Frontier Towns, Chapter 2: Pecos, Texas
Few names portray a better image of the Old West than “Pecos.” The Pecos River is the natural dividing line between central and western Texas, as to the west of this iconic river the geography and landscape dramatically changes from plains to arid desert and mountains. “West of the Pecos” has long symbolized a geographic region and a way of life since frontier settlement began and remains a recognizable catchphrase yet today.
Abutting the Pecos River is its namesake; the town of Pecos, Texas. It may be hard to believe, but the town was originally established as a camp east of the river. Fortunately for its future identity and claims of being part of West Texas, Pecos was relocated west of the river and platted there originally named as Pecos Junction. That name was shortened and morphed into Pecos City and eventually to just Pecos. Ever since, Pecos has been a strategic location along the Butterfield Stagecoach route, the Loving-Goodnight Trail, the Texas-Pacific Railway, and later state and federal highways. It also grew into an important trade center for ranches in the surrounding region.
As a Trans-Pecos trade center of the late 19th century, Pecos saw its fair share of saloons, brawls, gunfights, and other Wild West rowdiness. On July 4, 1883, Pecos (pronounced “pay-cuss” in these parts) cemented its relationship forever in frontier history, when the town became the home of the world’s first rodeo – held annually around Independence Day.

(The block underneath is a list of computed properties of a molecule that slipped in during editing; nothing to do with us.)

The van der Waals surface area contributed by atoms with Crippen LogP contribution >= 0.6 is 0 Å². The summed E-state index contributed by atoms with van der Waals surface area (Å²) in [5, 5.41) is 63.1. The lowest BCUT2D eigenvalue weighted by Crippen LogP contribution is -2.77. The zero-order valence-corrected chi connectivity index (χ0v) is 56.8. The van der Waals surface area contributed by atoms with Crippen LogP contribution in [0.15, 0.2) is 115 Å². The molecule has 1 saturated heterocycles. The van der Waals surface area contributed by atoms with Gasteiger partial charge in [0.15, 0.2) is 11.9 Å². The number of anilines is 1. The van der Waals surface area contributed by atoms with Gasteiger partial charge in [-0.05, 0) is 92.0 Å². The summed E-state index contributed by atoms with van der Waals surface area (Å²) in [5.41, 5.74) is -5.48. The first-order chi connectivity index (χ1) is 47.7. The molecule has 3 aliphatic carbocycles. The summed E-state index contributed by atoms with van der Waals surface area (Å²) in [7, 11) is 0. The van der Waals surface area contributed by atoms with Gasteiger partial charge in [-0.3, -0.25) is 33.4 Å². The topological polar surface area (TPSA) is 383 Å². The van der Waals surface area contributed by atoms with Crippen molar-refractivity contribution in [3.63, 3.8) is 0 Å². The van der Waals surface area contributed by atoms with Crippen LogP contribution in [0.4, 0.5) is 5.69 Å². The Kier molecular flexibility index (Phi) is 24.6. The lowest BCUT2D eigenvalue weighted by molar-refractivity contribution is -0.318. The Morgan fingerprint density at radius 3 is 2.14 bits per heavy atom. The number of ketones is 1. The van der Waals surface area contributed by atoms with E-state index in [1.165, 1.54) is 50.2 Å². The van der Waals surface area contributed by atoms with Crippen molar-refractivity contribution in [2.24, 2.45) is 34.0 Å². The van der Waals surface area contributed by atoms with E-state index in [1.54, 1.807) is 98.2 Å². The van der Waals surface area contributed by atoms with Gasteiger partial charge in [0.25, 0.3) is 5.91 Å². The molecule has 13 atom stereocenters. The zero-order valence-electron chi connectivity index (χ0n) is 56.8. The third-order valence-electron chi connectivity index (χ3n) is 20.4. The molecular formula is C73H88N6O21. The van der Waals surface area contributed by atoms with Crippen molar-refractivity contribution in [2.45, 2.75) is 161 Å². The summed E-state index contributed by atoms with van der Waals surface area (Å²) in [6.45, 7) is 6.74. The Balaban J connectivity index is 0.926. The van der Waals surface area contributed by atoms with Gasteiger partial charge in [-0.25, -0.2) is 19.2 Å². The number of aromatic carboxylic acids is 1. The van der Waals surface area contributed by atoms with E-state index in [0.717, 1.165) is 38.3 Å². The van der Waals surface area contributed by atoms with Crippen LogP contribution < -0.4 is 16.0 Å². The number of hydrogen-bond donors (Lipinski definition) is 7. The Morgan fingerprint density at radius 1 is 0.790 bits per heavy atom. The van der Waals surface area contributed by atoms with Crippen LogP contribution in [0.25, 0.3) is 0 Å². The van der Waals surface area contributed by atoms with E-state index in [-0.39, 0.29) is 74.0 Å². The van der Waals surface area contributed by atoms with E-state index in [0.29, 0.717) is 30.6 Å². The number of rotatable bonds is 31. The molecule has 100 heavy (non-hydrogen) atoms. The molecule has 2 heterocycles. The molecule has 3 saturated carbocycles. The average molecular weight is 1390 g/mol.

An iconic name, ranches, railroads, saloons, gunfights, stagecoaches, chuckwagons, rodeos, and dusty trails are not the only aspects that makes Pecos stand out from other frontier towns. Most iconic places have some sort of legend associated with them and Pecos, Texas is no different. For in this region, the legend of Pecos Bill grew out of campfire stories handed down by cowboys and ranch hands. This folk hero is alive and well today, as not only the subject of many tales and stories, but as a recognizable, unofficial civic ambassador.
Today, Pecos is a growing and prosperous community of approximately 15,000 residents that straddles Interstate 20. In fact, it was named the most dynamic micropolitan area in the entire country for 2019. Pecos continues to serve a significant wholesale and retail trade area as the largest town between the Permian Basin twin cities of Midland-Odessa to the east and El Paso to the distant west, with primary industries being ranching, oil and gas, and agriculture (especially it’s famous cantaloupes).
Pecos continues to honor and celebrate its noteworthy West Texas heritage through the West of the Pecos Museum in the historic Orient Hotel/Number 11 Saloon, its annual West of the Pecos Rodeo, the legend of Pecos Bill, the Texas Rodeo Hall of Fame, and other events and activities. Sounds like a great place to visit or live!